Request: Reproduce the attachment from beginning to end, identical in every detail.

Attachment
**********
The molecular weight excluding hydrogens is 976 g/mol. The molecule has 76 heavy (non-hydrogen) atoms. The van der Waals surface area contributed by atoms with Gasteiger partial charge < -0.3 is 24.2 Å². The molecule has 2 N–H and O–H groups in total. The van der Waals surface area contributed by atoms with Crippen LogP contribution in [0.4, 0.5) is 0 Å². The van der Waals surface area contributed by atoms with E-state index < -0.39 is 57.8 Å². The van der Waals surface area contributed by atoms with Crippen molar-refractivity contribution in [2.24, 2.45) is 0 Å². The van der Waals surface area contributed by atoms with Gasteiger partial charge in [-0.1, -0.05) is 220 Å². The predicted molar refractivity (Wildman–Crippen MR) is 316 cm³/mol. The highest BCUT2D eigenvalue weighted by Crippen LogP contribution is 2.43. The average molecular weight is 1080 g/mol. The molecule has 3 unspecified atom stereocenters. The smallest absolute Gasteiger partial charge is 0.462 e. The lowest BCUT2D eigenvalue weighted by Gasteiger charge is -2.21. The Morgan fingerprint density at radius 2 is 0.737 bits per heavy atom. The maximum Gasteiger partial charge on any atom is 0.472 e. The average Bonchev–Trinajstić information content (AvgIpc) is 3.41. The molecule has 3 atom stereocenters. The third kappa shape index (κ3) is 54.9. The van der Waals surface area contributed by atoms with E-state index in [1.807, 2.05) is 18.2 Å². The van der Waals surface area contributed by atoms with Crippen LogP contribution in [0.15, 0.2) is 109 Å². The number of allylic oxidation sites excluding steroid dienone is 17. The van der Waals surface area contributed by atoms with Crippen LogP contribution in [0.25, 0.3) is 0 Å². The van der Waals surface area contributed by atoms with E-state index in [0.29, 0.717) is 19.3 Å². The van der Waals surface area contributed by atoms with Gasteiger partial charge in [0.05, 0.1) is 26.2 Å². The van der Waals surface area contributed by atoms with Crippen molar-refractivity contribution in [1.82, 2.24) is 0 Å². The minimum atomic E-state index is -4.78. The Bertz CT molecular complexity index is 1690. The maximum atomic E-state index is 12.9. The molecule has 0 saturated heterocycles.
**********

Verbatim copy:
The molecular weight excluding hydrogens is 976 g/mol. The molecule has 76 heavy (non-hydrogen) atoms. The van der Waals surface area contributed by atoms with Gasteiger partial charge < -0.3 is 24.2 Å². The molecule has 2 N–H and O–H groups in total. The van der Waals surface area contributed by atoms with Crippen LogP contribution in [0.4, 0.5) is 0 Å². The van der Waals surface area contributed by atoms with E-state index < -0.39 is 57.8 Å². The van der Waals surface area contributed by atoms with Crippen molar-refractivity contribution in [2.24, 2.45) is 0 Å². The van der Waals surface area contributed by atoms with Gasteiger partial charge in [-0.1, -0.05) is 220 Å². The predicted molar refractivity (Wildman–Crippen MR) is 316 cm³/mol. The highest BCUT2D eigenvalue weighted by Crippen LogP contribution is 2.43. The average molecular weight is 1080 g/mol. The molecule has 3 unspecified atom stereocenters. The smallest absolute Gasteiger partial charge is 0.462 e. The lowest BCUT2D eigenvalue weighted by Gasteiger charge is -2.21. The Morgan fingerprint density at radius 2 is 0.737 bits per heavy atom. The maximum Gasteiger partial charge on any atom is 0.472 e. The average Bonchev–Trinajstić information content (AvgIpc) is 3.41. The molecule has 3 atom stereocenters. The third kappa shape index (κ3) is 54.9. The van der Waals surface area contributed by atoms with E-state index in [1.807, 2.05) is 18.2 Å². The van der Waals surface area contributed by atoms with Crippen LogP contribution in [0.15, 0.2) is 109 Å². The number of allylic oxidation sites excluding steroid dienone is 17. The van der Waals surface area contributed by atoms with Crippen LogP contribution in [0.25, 0.3) is 0 Å². The van der Waals surface area contributed by atoms with E-state index in [0.29, 0.717) is 19.3 Å². The van der Waals surface area contributed by atoms with Gasteiger partial charge in [0.05, 0.1) is 26.2 Å². The van der Waals surface area contributed by atoms with Crippen molar-refractivity contribution in [1.82, 2.24) is 0 Å². The minimum atomic E-state index is -4.78. The Bertz CT molecular complexity index is 1690. The maximum atomic E-state index is 12.9. The molecule has 0 saturated heterocycles.